10 tn Heb “food of desire.” The word “rejects” is not in the Hebrew text, but is supplied in the translation for clarity.
11 tc Heb “are laid bare.” This is the Qere reading; the Kethib means “bare height.” Gordis reverses the word order: “his bones are bare [i.e., crushed] so that they cannot be looked upon.” But the sense of that is not clear.
12 tn Heb “his soul [נֶפֶשׁ, nefesh, “life”] draws near.”
13 tn The MT uses the Hiphil participle, “to those who cause death.” This seems to be a reference to the belief in demons that brought about death, an idea not mentioned in the Bible itself. Thus many proposals have been made for this expression. Hoffmann and Budde divide the word into לְמוֹ מֵתִּים (lÿmo metim) and simply read “to the dead.” Dhorme adds a couple of letters to get לִמְקוֹם מֵתִּים (limqom metim, “to the place [or abode] of the dead”).
14 sn The verse is describing the way God can preserve someone from dying by sending a messenger (translated here as “angel”), who could be human or angelic. This messenger will interpret/mediate God’s will. By “one … out of a thousand” Elihu could have meant either that one of the thousands of messengers at God’s disposal might be sent or that the messenger would be unique (see Eccl 7:28; and cp. Job 9:3).
15 tn This is a smoother reading. The MT has “to tell to a man his uprightness,” to reveal what is right for him. The LXX translated this word “duty”; the choice is adopted by some commentaries. However, that is too far from the text, which indicates that the angel/messenger is to call the person to uprightness.
16 tn This verse seems to continue the protasis begun in the last verse, with the apodosis coming in the next verse.
17 tn Heb “he”; the referent (God) has been specified in the translation for clarity.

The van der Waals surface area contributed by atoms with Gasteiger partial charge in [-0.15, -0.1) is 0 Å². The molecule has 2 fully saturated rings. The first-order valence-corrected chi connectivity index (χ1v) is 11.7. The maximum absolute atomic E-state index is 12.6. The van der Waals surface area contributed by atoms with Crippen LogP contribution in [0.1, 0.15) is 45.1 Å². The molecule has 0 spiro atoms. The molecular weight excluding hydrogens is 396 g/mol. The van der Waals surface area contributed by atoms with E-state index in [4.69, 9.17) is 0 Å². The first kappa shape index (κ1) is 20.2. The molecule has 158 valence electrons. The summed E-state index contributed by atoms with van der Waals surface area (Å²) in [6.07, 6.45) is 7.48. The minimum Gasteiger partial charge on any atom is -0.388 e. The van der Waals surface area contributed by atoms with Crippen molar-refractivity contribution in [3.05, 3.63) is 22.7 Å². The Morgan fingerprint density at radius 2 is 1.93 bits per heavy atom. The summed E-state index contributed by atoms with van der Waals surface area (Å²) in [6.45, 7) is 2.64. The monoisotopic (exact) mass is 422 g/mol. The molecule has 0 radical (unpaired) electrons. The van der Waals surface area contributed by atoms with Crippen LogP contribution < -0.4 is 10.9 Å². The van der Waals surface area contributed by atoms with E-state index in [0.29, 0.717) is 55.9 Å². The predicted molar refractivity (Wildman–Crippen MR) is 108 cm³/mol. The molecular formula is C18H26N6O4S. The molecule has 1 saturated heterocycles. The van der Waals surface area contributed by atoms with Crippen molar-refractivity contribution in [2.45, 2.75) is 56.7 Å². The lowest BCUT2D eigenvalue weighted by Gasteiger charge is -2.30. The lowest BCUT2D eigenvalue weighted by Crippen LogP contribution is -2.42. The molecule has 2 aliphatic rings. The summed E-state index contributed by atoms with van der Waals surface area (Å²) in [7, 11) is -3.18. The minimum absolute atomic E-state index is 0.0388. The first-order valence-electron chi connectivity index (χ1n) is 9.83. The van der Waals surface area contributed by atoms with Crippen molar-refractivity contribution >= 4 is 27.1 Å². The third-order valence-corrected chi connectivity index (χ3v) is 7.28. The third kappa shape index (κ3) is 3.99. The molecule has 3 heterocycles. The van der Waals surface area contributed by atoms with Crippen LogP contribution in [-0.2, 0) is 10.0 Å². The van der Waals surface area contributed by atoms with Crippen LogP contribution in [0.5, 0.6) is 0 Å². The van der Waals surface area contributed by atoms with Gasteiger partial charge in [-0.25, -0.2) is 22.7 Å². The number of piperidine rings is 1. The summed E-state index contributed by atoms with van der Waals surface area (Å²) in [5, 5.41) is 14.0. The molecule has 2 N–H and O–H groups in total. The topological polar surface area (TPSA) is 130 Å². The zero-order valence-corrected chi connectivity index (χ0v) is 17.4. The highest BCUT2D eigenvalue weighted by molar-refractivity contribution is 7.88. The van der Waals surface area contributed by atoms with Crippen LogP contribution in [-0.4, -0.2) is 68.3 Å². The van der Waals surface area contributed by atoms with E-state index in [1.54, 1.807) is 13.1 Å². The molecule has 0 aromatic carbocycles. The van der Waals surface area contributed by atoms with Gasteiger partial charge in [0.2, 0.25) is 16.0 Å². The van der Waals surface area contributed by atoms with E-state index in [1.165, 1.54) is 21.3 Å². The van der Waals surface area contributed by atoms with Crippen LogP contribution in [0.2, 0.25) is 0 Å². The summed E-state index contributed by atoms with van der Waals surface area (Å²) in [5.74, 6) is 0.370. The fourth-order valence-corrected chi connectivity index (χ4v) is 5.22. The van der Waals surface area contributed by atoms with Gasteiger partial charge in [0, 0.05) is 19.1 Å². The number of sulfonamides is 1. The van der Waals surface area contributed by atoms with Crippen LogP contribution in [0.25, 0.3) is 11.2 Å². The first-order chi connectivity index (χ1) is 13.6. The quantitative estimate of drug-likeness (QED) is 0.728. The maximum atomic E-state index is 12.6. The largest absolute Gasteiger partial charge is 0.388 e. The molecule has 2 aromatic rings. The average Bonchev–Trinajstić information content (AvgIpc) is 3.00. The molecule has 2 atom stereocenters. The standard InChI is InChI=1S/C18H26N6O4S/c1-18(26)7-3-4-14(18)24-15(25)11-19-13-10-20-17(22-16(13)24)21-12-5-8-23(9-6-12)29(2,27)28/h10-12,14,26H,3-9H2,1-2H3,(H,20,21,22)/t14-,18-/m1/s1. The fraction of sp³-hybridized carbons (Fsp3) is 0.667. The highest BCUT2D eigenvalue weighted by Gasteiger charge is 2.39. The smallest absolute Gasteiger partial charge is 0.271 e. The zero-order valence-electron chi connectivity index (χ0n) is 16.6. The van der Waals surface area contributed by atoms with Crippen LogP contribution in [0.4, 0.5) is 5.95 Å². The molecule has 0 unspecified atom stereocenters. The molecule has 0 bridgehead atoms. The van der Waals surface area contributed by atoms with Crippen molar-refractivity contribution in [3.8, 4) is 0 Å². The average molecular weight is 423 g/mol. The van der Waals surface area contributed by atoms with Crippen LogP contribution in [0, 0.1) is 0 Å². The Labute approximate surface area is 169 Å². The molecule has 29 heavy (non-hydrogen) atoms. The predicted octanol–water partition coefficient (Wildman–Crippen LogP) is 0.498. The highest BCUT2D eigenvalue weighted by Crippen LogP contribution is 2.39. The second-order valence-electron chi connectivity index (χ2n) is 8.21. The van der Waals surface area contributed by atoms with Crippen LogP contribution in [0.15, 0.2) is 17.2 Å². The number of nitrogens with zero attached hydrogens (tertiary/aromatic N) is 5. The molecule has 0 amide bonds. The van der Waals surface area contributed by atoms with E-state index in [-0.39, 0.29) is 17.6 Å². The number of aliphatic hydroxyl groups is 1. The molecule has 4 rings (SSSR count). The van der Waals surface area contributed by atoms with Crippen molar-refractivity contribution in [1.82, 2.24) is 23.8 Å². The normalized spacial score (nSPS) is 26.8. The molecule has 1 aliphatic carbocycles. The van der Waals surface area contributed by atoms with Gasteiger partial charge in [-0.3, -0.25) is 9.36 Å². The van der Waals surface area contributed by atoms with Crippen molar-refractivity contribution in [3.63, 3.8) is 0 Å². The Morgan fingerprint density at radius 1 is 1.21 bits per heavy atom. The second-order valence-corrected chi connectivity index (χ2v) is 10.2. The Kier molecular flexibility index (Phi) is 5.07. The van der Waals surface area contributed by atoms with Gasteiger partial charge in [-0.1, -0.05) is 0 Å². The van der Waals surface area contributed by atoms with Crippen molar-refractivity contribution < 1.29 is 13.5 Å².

18 tc The verb is either taken as an anomalous form of פָּדַע (pada’, “to rescue; to redeem,” or “to exempt him”), or it is emended to some similar word, like פָּרַע (para’, “to let loose,” so Wright).
20 tc The word רֻטֲפַשׁ (rutafash) is found nowhere else. One suggestion is that it should be יִרְטַב (yirtav, “to become fresh”), connected to רָטַב (ratav, “to be well watered [or moist]”). It is also possible that it was a combination of רָטַב (ratav, “to be well watered”) and טָפַשׁ (tafash, “to grow fat”). But these are all guesses in the commentaries.
21 tn The word describes the period when the man is healthy and vigorous, ripe for what life brings his way.
22 tn Heb “he”; the referent (God) has been specified in the translation for clarity.
23 tn Heb “his face”; the referent (God) has been specified in the translation for clarity.
sn This is usually taken to mean that as a worshiper this individual comes into the presence of the
24 tn Heb “he”; the referent (God) has been specified in the translation for clarity.
25 tc Many commentators think this line is superfluous and so delete it. The RSV changed the verb to “he recounts,” making the idea that the man publishes the news of his victory or salvation (taking “righteousness” as a metonymy of cause).
26 tc The verb יָשֹׁר (yashor) is unusual. The typical view is to change it to יָשִׁיר (yashir, “he sings”), but that may seem out of harmony with a confession. Dhorme suggests a root שׁוּר (shur, “to repeat”), but this is a doubtful root. J. Reider reads it יָשֵׁיר (yasher) and links it to an Arabic word “confesses” (ZAW 24 : 275).
27 tn Heb “to men.”
28 tn The verb שָׁוָה (shavah) has the impersonal meaning here, “it has not been requited to me.” The meaning is that the sinner has not been treated in accordance with his deeds: “I was not punished according to what I deserved.”
31 tn The phrase “in his dealings” is not in the Hebrew text, but has been supplied in the translation for clarification.